How Are You Going To Stand Out?


Healthcare in the U.S. is going berzerk right now. Fierce competition has created a situation where therapists need to be recognized as the best–period. There will always be “therapy jobs” but there is less room for average performers to find a promising career path.

With therapy schools are pumping out more graduates year after year, how are you to find and keep a primo therapy job?

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I believe the most important skill for therapists to develop will not be clinical, it will not be technological, it’s not economical/business acumen. It will be the ability to manage their own careers.

There has been an unprecedented change in the physical therapy profession. For the first time, a substantial and increasing number of therapists can choose what they want to do with their careers. 

Therapists have an almost unlimited number of options of what they want to do with their lives. In addition, the average work life span is now close to sixty years and most therapists will have more than one career during that time. 

For many of you, choosing a job will not be solely based upon salary and benefits. You might want a job where you can contribute to the good of not just society but the world.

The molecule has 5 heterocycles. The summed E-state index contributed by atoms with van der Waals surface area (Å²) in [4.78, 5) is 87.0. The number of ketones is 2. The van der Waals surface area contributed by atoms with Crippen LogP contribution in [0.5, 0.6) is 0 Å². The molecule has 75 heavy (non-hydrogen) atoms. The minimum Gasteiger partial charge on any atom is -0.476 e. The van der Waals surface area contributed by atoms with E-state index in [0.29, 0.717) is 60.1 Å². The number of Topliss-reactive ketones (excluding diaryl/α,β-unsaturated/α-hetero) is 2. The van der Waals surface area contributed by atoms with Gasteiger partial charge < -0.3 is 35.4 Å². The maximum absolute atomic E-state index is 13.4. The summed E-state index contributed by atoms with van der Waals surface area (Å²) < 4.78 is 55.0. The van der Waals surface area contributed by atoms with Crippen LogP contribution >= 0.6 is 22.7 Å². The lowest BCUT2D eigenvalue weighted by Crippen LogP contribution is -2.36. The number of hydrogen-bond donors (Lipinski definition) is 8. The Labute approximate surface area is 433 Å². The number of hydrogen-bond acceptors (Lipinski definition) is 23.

The good news it’s now up to therapists to choose employment that is meaningful to them.

The bad news is it’s now up to therapists to choose employment that is meaningful to them.

Many therapists are unprepared for the responsibility and uncertainty that self-determination brings.

Out in front are code breakers and therapy entrepreneurs who are taking charge of their careers. They may not be smarter than other therapists but they are forging ahead into unknown territory. They think strategically and take action. They don’t let life surprise them nor turn their careers over to hospital administrators or practice owners.

Therapy entrepreneurs are learning how to build a remarkable brand and you should too. Here are 3 steps you can take to create a remarkable therapy brand.

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3 Steps To A Remarkable Therapy Brand


 1. Choose A Niche

Healthcare has become a pretty noisy place. It seems everywhere you turn there’s a massage center, therapy clinic, or chiropractor. You see them between the nail salons and Chinese restaurants at strip malls. Regardless if you work in private practice or for a large organization you are competing for patients.

You can’t offer bland PT and expect to patients to see you. In your efforts to be different, resist the temptation to jump on the latest treatment trend or equipment fad you read about. 

Instead, think about a sustainable difference that you can get passionate about and chase that; be excited about offering a better solution.

The best way to set yourself apart is to leverage your own unique personality and your personal mission. It’s the personalization and attention to each unique patient that will differentiate you from large impersonal organizations and hospitals.

In today’s busy marketplace it’s of vital importance that you have a platform to help you be visible.